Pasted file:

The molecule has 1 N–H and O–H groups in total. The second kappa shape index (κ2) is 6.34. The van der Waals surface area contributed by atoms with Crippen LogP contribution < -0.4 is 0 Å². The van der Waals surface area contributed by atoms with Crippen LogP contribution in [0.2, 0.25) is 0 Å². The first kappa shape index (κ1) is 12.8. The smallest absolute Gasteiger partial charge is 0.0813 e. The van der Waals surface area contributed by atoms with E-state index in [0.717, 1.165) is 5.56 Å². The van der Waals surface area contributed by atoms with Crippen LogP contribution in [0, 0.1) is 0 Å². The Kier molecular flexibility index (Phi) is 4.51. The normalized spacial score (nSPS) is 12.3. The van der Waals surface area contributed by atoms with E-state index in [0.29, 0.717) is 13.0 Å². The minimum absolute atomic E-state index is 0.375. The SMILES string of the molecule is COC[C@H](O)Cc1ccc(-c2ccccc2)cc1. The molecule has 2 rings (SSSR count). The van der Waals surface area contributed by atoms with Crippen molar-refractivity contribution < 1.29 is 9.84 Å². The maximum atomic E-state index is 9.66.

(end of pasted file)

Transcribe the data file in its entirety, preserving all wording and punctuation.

The molecule has 1 N–H and O–H groups in total. The second kappa shape index (κ2) is 6.34. The van der Waals surface area contributed by atoms with Crippen LogP contribution < -0.4 is 0 Å². The van der Waals surface area contributed by atoms with Crippen LogP contribution in [0.2, 0.25) is 0 Å². The first kappa shape index (κ1) is 12.8. The smallest absolute Gasteiger partial charge is 0.0813 e. The van der Waals surface area contributed by atoms with E-state index in [0.717, 1.165) is 5.56 Å². The van der Waals surface area contributed by atoms with Crippen LogP contribution in [0, 0.1) is 0 Å². The Kier molecular flexibility index (Phi) is 4.51. The normalized spacial score (nSPS) is 12.3. The van der Waals surface area contributed by atoms with E-state index in [0.29, 0.717) is 13.0 Å². The minimum absolute atomic E-state index is 0.375. The SMILES string of the molecule is COC[C@H](O)Cc1ccc(-c2ccccc2)cc1. The molecule has 2 rings (SSSR count). The van der Waals surface area contributed by atoms with Crippen molar-refractivity contribution < 1.29 is 9.84 Å². The maximum atomic E-state index is 9.66.